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Jazz Corner: India, The Great Musical Melting Pot

When fusion jazz became trendy following the forays into this experiment by Miles Davis, we in India seized this opportunity and have made fusion our own art form

Sunil Sampat Feb 07, 2018

Indo-French band The Latination. Photo: Alexej M. Gesenius

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It would be very safe to say that every time you generalize about India, you are wrong. There are so many exceptions to almost everything in this country; even exceptions have exceptions! I firmly believe that in India, we live simultaneously in different centuries, in different periods of history, in different value systems, speak so very many different languages with hundreds of dialects tagging along with each language. This very rich diversity in India also brings with it an incredible variety of music. Music from religious ceremonies, from temples and gurdwaras, from weddings and various festivals all co-exist. Then there is also traditional folk music, ghazals, Sufi music to further enrich our choices. Add to this music from Bollywood and movie industries in South India, Bengal and in between, which fills our radio networks.

The phenomenon of Western music, including music sung in Indian languages, loosely falling under the banner of rock or folk, is restricted largely to urban areas, to college and university students and to an age group of under Forties. It has huge popularity.

Who then listens to jazz? Again, this has an urban following but across a larger age group. Jazz following in India was popularized by the big bands and dance bands that played in hotels and night clubs in the then Bombay, Calcutta, New Delhi, Bangalore and other cities. Apart from the party atmosphere this music created, it got listeners interested enough to get to the roots of the music they were exposed to, mainly covers of well-known and popular jazz pieces. However, India has a way of treating other cultures in a unique way. It accepts and assimilates languages, music, and poetry and transforms them into a new product.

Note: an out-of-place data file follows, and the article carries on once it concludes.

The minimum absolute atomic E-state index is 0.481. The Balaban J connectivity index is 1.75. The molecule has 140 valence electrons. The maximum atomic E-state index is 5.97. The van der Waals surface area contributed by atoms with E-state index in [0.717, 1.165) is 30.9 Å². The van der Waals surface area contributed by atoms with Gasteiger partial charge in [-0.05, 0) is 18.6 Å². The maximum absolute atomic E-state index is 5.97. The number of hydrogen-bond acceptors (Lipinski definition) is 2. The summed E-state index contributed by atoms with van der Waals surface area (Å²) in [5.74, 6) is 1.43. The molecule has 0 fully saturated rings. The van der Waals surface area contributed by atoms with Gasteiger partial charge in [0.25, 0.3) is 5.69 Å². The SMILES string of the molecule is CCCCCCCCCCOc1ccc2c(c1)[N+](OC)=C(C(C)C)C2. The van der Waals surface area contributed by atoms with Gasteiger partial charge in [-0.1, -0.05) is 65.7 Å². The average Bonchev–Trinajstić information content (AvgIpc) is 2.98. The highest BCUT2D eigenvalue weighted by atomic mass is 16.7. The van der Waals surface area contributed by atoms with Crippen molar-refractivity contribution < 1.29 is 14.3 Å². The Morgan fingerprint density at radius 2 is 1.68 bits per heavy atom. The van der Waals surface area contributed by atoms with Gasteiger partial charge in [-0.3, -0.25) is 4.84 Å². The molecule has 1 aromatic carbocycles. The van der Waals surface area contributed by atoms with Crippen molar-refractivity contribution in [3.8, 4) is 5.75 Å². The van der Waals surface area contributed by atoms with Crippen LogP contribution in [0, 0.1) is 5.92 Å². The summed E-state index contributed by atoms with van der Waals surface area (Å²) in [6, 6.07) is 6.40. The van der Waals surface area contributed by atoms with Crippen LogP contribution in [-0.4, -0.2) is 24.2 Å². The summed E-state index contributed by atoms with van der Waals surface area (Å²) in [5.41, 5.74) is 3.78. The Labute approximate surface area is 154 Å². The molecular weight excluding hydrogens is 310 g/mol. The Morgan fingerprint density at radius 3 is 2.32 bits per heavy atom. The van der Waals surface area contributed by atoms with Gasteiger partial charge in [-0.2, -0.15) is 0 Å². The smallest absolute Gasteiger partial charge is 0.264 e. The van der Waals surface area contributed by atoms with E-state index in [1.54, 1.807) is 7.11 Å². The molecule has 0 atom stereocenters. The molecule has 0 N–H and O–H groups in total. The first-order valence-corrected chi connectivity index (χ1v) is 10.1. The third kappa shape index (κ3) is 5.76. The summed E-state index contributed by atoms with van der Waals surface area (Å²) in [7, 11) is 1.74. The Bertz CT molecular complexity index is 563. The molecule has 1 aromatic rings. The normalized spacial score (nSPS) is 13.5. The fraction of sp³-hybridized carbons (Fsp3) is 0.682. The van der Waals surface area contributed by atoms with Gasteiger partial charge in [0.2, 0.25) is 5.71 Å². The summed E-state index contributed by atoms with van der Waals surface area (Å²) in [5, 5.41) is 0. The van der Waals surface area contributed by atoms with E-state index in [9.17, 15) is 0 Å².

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When fusion jazz became trendy following the forays into this experiment by Miles Davis, we in India seized this opportunity and have made fusion our own art form. “Indian” jazz, it would seem is defined by the fusion sound which is popular and widely prevalent. The use of tablas, dholaks, ghatams and other percussion instruments as also the sitar and vocal alaps in the framework of a rhythm section and perhaps a guitar or saxophone, forms a typical ensemble for Indian fusion. Unlike the Latin rhythms of Cuba or Brazil, which have been absorbed into mainstream jazz, we have the opposite happening in the Indian context, where jazz has been absorbed into a modern Indian sound! We did it again. But as we know, generalization about India is usually wrong.

Mainstream jazz is also alive and well in India. There is exciting news that a jazz band from India, has recently performed at the Panama Jazz Festival in Central America. This band, 4 On A Swing, led by Kolkata-based pianist Pradyumna Singh Manot also includes drummer Kunal Netrapal, bassist Sonic Shori and vocalist Sanjeeta Bhattacharya. This band played conventional, straight ahead jazz at the festival. Among other performers at the festival were Chucho Valdez, Wayne Shorter, Danilo Perez, John Pattitucci, Brian Bladeand Terri Lynne Carrington. From all accounts 4 On A Swing were well appreciated in Panama where they played jazz tunes such as “Moment’s Notice,” “Solar,” “Giant Steps” and “Au Privave.” Perhaps not “Indian Jazz” but jazz played well by Indians!

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Sunil Sampat is a jazz critic and Contributing Editor of Rolling Stone India. Write to Sunil at [email protected]

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